- “Registered for the qualifying rounds at the Apex International parkour competition in Boulder, CO.” – 2016
- “I got 3rd place in the Apex Movement Fort Collins Parkour competition.” – 2016
- “I did terrible on the 1st parkour competition I did at APEX Movement.” – 2016
- “Parkour time trials is something the Flux teachers first started playing with at Apex Movement under Ryan Ford’s guidance. Time Trial Parkour Competition at Flux School of Human Movement.” – 2016
- “Path Movement would love to thank all of the students that attended the Youth Parkour Competition at Apex Movement Boulder this past Saturday!” – 2016
- “Apex is making a huge statement by making their prize money equal for men and women in the parkour competition.” – 2016
- “APEX Movement Boulder put on a Teen Parkour competition tonight…” – 2017
(The long term repercussions of this particular point have the potential to be extremely damaging for the parkour community, because if FIG are the ones “buying” APEX’s OCS events, but everyone just thinks they’re parkour competitions, then FIG could eventually put marketing of “OCS” in the too hard basket and simply stick with “parkour”)
If you read APEX’s statement you’ll assume that they’re “opposed” to parkour competitions, but if you’ve read the rest of this post you’ll see that there are countless statements where they refer to their own and others events as parkour/freerunning competitions.
If they’re opposed to parkour competition, but are hosting a qualifying event for the North American Parkour Championships then there appear to be business motives.
If APEX continues to work towards their Obstacle Course Sprint – and whatever else comes – models in association with FIG, despite vocal outcry from many within the global parkour community, then there appear to be business motives.
I don’t know what’s going on inside their heads and what their true motives are, so don’t let my thoughts be taken as truth, but from where I’m sitting and the information that is available to me, I think they would have been more honest to remove the moral high ground/preservation of parkour pitch and instead said…
We like parkour, but we also like movement disciplines in general. Diversifying means we’ll get more people through our doors and because we’re entrepreneurs and we’re following the American Dream, this is a strategic business move.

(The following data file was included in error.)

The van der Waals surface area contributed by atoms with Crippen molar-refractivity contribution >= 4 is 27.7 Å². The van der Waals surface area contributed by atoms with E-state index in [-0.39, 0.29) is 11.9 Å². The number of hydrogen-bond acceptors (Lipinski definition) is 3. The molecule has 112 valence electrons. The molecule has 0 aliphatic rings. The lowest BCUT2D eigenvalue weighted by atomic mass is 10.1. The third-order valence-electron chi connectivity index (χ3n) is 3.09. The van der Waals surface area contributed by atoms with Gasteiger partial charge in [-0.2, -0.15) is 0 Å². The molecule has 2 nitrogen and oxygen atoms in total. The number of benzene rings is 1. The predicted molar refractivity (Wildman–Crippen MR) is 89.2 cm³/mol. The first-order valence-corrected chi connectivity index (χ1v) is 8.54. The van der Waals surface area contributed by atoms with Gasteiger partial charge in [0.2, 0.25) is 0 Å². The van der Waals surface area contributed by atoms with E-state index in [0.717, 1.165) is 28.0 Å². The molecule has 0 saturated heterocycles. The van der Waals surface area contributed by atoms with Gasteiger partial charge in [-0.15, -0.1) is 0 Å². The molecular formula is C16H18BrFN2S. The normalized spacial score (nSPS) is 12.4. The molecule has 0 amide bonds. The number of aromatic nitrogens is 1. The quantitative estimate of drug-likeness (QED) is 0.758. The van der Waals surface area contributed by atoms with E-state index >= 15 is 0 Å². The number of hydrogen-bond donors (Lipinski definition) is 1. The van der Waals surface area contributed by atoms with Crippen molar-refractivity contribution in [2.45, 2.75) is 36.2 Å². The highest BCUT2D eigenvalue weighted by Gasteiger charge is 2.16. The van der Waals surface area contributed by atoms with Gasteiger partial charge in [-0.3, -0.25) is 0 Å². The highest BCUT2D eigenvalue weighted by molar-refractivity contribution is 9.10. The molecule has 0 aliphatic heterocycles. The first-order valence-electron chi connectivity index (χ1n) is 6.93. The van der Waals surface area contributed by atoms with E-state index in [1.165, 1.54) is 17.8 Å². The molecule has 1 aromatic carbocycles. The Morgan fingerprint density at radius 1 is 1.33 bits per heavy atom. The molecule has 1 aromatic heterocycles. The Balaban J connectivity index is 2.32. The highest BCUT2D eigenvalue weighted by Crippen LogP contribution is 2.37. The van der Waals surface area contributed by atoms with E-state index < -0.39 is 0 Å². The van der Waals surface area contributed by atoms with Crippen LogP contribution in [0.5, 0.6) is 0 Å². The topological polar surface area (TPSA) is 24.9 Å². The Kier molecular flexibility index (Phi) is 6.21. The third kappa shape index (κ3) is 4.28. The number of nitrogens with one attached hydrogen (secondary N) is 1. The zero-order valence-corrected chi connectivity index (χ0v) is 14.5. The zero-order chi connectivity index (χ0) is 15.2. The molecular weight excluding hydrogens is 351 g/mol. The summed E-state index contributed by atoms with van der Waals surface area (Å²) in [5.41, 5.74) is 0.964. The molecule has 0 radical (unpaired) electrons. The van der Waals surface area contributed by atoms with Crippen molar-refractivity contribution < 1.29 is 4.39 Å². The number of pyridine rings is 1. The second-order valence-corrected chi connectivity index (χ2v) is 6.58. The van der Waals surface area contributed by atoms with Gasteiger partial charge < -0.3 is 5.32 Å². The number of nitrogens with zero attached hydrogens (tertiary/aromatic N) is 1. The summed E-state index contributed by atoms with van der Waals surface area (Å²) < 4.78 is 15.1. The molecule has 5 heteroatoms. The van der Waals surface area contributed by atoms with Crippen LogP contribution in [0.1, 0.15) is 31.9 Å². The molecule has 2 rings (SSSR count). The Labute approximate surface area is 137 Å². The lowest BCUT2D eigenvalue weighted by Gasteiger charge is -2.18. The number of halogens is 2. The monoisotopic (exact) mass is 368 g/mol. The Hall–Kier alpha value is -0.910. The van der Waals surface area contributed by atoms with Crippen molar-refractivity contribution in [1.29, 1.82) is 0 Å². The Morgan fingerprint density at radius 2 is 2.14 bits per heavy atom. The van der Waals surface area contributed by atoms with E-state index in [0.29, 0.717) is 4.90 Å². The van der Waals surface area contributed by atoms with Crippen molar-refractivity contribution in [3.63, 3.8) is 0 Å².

Post Publication Editions
I’ve received further information after publishing this, but instead of editing anything original I’m leaving it all as is and I’m adding some clarifying points from some of the people I mention above.
From Rene Scavington:
Hey Damien just to give you a bit more info if you want for the article. We “SPL” skyped with Apex about hosting an event at their facility. The manager of Apex Denver (Vinny Fiaco) and I have been in talks for awhile about making it happen, but not knowing how the owners would feel about it. My understanding is that they are choosing to have a “no parkour competition” stance with their own brand, but will continue to support the parkour community that wants to have parkour competitions. They also aren’t getting any revenue from our event. They are donating the venue.
From Ryan Ford:
Hey Damien, I don’t have time to fully respond to this right now but here are a few other quick facts to consider. APEX HQ is our parent company that heads up the APEX INTL, APEX pro team, etc. Each school is independently owned and operated (licensees, not franchises) and therefore has a huge amount of room to run itself how it chooses. We support our licensees with lots of resources but they aren’t required to follow much in particular as long as they are running a safe and professional business (but most of them choose to use all the same systems, curriculum etc. anyway). APEX HQ solidified it’s stance on parkour competition only recently as it became a more complex and controversial subject in the international community. However, we also recognize the free will of our students, athletes, coaches, licensees, etc. to take part in parkour competitions if they want to. APEX HQ doesn’t currently call anything a parkour competition but if Rene wants to call it that, it’s his prerogative. APEX and Origins can agree to disagree on the naming and still have a mutual respect for each other.
From Amos Rendao:
This is one of the things that confuses me:
Ryan: APEX HQ solidified its stance on parkour competition only recently…
Amos: We have been titling these events “obstacle course competitions” not “parkour competitions” for years.
I also forgot to add this tidbit: